Kaitlin Gerby, Chronicle-Tribune
The LaFontaine Arts Council has devised a plan to bring an arts district to downtown Huntington.
During their last City Council meeting, arts council members presented their plan to establish artist spaces and galleries to provide a place to call home for local artists and those foreign to the county alike.
The plan uses the acronym LOVE to highlight the four areas of interest for improving downtown. The arts council is focusing on livability, opportunity, vitality and education. They decided on these four areas through brainstorming sessions with community members that began in March. After collecting data from the conversations, they spent the summer creating their strategic plan to take on downtown and uplift the local community with art.
Arts Council board member Sam Garcia explained their idea of collaborating with current businesses to create a studio for painters, sculptors and the like, as well as utilizing space available in the new community art center that will be available in the remodeled United Brethren building.
Garcia further explained that the comprehensive plan will further efforts in beautification, building entrepreneurial opportunities for artists, locating the history and natural beauty in local neighborhoods and fostering education for K-12 students and adults.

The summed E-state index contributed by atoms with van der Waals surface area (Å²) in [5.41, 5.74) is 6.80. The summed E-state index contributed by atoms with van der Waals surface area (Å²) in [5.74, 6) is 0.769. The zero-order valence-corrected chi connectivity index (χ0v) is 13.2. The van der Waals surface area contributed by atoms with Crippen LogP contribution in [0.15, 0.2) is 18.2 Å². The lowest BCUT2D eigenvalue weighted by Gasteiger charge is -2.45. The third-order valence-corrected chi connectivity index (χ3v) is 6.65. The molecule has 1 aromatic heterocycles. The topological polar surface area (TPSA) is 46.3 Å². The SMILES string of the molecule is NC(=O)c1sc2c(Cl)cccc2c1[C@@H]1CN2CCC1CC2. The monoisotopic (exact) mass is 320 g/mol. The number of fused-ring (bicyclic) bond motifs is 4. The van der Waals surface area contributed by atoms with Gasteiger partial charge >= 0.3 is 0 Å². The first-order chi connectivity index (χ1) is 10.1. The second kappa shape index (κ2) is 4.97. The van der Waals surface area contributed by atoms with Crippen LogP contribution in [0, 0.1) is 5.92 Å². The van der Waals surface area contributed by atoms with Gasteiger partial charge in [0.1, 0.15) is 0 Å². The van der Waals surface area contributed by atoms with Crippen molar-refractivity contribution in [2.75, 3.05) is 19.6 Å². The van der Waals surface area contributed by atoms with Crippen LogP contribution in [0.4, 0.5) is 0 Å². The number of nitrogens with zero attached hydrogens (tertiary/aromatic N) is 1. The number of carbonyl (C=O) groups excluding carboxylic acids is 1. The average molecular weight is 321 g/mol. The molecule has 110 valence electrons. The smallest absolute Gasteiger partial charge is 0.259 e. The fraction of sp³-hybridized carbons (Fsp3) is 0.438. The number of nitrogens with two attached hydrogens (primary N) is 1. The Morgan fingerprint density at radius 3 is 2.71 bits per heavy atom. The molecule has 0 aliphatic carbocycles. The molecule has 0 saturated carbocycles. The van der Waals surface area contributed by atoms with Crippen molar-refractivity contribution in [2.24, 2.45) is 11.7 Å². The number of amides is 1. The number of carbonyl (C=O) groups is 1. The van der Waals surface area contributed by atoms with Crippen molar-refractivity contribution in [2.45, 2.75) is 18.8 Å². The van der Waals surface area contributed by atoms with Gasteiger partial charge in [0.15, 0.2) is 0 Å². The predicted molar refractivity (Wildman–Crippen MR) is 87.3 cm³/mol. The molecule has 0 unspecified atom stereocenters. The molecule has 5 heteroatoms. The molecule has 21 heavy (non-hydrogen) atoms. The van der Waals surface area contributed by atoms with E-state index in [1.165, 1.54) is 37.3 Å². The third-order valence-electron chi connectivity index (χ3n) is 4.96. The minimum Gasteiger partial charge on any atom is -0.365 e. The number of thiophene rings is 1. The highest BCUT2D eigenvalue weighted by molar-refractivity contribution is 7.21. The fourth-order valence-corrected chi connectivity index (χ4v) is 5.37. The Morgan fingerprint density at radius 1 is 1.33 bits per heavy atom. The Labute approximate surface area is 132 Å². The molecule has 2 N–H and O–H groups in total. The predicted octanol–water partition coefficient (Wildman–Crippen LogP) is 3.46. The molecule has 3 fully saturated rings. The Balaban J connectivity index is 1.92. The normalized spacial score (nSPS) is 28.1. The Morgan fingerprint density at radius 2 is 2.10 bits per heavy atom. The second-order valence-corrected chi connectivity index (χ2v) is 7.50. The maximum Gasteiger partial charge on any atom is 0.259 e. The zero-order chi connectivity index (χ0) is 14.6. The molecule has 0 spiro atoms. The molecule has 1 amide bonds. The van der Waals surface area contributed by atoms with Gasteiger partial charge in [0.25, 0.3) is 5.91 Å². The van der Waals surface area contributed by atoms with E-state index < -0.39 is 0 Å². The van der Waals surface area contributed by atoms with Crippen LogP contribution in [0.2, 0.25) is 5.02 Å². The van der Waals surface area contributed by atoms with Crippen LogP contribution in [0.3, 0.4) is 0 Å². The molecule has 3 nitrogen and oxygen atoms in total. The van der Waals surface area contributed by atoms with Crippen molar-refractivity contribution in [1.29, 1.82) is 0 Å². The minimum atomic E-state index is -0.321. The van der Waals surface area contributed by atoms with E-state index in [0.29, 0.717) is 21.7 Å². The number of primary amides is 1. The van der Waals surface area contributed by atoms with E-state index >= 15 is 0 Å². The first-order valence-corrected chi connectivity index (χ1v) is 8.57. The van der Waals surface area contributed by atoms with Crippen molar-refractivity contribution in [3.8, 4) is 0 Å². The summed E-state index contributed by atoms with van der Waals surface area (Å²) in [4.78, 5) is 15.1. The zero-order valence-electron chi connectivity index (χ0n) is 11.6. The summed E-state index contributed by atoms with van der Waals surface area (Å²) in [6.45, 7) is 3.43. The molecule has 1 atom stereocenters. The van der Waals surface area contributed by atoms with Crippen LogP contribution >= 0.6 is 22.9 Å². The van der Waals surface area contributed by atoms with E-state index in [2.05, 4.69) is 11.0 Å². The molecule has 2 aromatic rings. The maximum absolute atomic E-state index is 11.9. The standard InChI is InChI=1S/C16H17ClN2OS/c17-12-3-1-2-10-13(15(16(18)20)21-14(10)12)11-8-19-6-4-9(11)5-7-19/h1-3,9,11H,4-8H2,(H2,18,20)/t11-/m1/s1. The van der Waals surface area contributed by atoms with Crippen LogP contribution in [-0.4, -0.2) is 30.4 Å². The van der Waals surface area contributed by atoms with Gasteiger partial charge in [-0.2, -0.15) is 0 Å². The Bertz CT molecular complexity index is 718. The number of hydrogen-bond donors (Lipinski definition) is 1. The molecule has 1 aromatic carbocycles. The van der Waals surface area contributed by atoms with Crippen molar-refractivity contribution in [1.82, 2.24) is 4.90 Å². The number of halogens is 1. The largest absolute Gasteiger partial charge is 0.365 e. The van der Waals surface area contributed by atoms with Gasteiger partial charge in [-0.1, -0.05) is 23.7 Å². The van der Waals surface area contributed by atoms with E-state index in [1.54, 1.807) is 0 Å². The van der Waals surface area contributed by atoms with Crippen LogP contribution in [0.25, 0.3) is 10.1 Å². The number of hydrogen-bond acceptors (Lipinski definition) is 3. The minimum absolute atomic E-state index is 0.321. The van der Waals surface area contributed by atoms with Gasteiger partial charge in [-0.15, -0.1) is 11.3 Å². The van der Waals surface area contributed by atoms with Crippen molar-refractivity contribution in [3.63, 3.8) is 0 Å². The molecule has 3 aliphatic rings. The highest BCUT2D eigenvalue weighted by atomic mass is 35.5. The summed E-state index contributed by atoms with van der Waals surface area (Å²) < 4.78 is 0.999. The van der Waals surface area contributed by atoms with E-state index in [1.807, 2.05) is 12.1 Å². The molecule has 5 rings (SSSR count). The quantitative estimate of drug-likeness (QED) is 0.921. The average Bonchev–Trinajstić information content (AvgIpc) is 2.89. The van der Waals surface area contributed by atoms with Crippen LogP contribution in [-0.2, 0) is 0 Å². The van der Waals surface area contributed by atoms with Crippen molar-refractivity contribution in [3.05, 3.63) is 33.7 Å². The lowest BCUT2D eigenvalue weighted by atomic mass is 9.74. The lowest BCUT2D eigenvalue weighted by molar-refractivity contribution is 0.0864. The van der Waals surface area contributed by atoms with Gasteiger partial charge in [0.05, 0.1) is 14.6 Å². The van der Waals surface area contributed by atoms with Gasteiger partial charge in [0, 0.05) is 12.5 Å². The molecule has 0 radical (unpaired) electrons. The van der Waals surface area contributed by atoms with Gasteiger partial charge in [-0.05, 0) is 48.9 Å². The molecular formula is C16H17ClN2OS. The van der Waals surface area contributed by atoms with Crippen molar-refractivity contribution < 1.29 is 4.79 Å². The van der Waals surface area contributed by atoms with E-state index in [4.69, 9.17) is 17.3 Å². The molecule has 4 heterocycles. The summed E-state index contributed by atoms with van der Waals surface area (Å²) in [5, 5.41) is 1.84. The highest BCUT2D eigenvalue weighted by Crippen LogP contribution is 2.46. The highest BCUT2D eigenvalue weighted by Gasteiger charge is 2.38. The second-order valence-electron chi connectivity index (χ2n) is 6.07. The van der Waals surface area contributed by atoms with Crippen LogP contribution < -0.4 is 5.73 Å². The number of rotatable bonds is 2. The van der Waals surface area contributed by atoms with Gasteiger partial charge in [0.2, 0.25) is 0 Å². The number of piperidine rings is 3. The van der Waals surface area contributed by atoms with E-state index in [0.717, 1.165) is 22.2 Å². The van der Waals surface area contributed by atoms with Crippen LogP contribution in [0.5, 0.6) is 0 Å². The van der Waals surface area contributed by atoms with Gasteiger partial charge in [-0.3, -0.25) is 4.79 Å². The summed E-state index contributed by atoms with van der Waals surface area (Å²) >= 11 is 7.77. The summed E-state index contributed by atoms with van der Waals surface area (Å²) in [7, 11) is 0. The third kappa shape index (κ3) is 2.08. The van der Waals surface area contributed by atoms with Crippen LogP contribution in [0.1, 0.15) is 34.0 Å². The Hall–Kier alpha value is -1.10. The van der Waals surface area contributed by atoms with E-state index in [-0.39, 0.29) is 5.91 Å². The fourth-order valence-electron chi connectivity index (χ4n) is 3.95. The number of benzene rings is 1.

Katy Strass, Indiana University fine arts graduate and Huntington native, said her heart pounded at the idea that the place she grew up in would be investing in creative spaces for artists.
“Art has always been a huge part of my life and I find myself grasping at opportunities to be involved and encourage others to participate and express themselves,” she said. “My heart raced at the idea of a lively arts community right here in my city.”
Adam Drummond, director of professional learning for the arts council, said bringing art into the downtown community strengthens quality of life and inspires people.
“The goal through this community arts plan is to make Huntington City a destination in northeast Indiana for the arts, encouraging people to come here and make this place home,” he said.
The UB building is expected to be finished in 2019, but there has been no official confirmation on what businesses will occupy the first floor. Drummond and others at the council meeting indicated that downtown has a healthy variety of businesses and event spaces to host artists and potential classes for visiting instructors, saying that “collaboration is the key” to success in the project.